Every day is a miracle
Every day is an unpaid bill
You've got to sing for your supper
Love one another

The raucous, pent-up enthusiasm from the opening number did not wane! Throughout the show, the audience leapt to its feet at least half a dozen times, cheering, clapping, dancing to "Burning Down the House." I've never experienced anything like it in the theater.  

Byrne's larger message is not one of nostalgia, but of hope. He talks about the urgency of voter registration, with representatives from the organization HeadCount in the lobby with sign-up cards. 

He comments forcefully on the recent protests for racial equity and against racist police violence, performing Janelle Monae and Jidenna Mobisson's song "Hell You Talmabout."

While identifying these ills, he reflects on the real physical illness abroad in the land, welcoming the audience at the beginning with "thank you for leaving your house," noting wryly that the phrase used to be a joke for the show's opening. 

At the end, he returns to the great mystery of the human brain: "Our brains can change. We are not fixed. We can imagine a different future."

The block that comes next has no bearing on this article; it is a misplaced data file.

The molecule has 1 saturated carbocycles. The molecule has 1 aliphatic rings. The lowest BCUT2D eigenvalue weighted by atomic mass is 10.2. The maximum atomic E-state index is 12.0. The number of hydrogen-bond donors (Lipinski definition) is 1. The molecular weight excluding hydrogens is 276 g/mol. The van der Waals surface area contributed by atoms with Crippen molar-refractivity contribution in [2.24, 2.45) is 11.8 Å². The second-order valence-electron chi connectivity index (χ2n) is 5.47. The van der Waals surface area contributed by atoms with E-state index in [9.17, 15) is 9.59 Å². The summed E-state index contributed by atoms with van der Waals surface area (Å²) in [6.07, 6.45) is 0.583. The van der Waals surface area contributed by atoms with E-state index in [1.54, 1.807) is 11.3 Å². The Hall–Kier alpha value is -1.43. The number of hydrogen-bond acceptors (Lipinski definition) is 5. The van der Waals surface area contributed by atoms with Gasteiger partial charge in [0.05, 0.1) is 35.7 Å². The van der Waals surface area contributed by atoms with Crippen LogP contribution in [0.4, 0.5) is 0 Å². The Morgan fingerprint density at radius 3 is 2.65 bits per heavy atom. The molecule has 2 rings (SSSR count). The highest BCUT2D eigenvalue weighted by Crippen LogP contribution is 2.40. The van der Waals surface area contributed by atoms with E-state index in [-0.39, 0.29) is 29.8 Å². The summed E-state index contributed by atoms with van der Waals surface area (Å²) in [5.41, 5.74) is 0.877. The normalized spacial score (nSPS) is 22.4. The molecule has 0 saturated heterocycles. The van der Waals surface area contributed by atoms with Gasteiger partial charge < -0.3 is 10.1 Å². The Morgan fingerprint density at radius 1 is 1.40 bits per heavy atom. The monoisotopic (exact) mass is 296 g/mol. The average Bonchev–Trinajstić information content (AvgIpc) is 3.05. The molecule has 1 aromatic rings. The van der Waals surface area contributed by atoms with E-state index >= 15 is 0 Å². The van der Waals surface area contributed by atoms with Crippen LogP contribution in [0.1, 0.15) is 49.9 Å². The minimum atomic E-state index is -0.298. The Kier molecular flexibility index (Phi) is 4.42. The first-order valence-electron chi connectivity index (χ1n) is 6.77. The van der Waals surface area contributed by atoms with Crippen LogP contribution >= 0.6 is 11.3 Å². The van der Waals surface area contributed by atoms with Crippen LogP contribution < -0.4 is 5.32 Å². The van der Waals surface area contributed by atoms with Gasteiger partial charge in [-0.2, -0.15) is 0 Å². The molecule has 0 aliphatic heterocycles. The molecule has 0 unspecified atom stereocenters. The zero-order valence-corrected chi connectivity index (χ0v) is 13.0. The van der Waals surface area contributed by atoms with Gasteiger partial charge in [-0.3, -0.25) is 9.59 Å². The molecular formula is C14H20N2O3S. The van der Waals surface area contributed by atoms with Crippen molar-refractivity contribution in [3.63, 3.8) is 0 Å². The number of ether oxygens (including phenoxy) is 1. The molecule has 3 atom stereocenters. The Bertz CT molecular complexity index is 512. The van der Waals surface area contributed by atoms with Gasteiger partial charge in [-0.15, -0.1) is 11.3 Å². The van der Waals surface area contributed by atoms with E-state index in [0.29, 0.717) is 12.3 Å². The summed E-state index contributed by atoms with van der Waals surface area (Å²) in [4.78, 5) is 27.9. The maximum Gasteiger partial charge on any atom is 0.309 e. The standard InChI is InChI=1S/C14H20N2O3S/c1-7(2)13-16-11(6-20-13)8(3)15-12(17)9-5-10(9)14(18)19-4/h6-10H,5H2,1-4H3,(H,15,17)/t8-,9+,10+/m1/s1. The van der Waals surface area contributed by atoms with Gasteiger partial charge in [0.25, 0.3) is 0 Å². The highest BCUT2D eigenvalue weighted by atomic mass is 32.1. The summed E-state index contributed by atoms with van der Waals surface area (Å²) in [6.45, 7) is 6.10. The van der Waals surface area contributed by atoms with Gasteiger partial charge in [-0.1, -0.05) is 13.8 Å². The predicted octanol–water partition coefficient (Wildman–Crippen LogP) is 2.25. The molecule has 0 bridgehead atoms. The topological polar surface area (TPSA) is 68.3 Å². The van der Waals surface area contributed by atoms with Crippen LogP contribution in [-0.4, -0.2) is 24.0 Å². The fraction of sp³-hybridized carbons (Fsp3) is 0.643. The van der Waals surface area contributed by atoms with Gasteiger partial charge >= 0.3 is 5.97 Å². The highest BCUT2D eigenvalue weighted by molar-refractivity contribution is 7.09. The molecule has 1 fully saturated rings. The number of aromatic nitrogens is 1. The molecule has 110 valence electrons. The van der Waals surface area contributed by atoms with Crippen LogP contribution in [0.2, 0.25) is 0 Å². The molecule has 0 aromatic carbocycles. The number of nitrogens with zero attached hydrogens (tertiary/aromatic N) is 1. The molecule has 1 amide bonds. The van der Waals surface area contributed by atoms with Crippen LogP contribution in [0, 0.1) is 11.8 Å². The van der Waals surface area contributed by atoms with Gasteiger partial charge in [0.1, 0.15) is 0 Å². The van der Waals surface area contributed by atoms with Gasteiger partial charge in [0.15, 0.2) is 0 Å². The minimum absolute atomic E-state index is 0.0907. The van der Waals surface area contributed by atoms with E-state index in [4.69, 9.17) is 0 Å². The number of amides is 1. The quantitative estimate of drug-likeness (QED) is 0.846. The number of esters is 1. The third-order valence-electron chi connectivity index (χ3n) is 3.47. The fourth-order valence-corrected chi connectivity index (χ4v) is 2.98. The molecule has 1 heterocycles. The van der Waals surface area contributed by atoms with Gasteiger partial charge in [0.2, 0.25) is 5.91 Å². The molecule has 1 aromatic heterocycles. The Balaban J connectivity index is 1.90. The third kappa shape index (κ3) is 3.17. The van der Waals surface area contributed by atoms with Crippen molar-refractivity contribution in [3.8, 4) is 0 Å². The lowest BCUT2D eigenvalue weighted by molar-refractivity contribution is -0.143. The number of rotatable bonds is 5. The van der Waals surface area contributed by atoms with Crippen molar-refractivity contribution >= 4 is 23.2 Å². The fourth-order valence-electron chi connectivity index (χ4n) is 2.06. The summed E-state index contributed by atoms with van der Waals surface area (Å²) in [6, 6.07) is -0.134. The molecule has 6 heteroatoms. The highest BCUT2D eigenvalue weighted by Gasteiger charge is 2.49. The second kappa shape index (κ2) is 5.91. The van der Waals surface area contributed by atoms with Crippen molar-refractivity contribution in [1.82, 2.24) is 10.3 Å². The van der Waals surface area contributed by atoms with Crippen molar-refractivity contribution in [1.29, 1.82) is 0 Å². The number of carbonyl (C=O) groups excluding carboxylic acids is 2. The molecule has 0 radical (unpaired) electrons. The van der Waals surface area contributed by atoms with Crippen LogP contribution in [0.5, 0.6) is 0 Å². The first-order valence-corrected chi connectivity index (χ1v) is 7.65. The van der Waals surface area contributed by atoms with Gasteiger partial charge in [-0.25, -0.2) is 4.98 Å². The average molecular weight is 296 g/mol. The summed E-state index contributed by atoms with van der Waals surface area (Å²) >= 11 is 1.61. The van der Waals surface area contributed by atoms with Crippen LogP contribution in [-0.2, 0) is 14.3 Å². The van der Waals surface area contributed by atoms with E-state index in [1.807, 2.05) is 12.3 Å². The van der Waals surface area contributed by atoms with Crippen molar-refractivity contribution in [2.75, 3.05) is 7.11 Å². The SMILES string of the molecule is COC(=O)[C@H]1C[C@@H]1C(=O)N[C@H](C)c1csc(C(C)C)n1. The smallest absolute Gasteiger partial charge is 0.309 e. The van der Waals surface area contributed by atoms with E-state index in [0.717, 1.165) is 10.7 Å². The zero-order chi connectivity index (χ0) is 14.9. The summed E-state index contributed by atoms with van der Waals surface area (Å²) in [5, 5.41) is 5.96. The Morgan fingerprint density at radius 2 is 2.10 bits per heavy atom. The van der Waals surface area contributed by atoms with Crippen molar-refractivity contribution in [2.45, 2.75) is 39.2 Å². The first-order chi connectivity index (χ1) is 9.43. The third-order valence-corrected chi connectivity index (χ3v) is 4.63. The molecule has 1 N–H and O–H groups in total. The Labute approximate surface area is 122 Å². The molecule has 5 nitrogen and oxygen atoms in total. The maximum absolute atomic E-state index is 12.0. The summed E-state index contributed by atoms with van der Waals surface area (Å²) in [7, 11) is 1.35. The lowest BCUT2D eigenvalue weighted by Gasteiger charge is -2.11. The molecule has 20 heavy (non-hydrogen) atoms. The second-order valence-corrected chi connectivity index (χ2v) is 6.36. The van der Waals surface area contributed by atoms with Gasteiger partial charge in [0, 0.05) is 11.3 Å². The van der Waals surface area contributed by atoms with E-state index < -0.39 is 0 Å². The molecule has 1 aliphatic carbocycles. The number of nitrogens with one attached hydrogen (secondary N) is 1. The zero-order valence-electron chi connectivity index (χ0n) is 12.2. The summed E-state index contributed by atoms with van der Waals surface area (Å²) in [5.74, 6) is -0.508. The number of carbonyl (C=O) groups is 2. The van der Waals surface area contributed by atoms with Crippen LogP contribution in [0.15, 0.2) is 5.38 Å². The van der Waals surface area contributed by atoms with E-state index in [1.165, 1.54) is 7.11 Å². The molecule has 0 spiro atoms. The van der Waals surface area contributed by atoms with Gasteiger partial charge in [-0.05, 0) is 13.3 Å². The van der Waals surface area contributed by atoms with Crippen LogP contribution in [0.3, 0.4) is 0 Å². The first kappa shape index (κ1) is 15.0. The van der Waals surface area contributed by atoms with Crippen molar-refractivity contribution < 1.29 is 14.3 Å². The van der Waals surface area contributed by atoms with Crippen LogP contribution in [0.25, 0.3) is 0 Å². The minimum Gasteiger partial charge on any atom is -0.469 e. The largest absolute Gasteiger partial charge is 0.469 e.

He notes that what people most like to view is not a lovely landscape or something as mundane as a bag of potato chips: "It's us - you and me, and that what the show is. It's the connections among all of us." 

The show ended with the jaunty "Road to Nowhere," with a nihilistic title contradicted by lyrics such as "feeling that time is on our side/take you there" and "it's very far away/but it's growing day by day and it's all right."

In an unusual move, Byrne brought stage crew members out to join the cast for bows and the audience clapped and cheered on and on, reluctant to let anyone leave the stage. That can't be replicated on Zoom. 

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The next post: Utopia in the Adirondacks.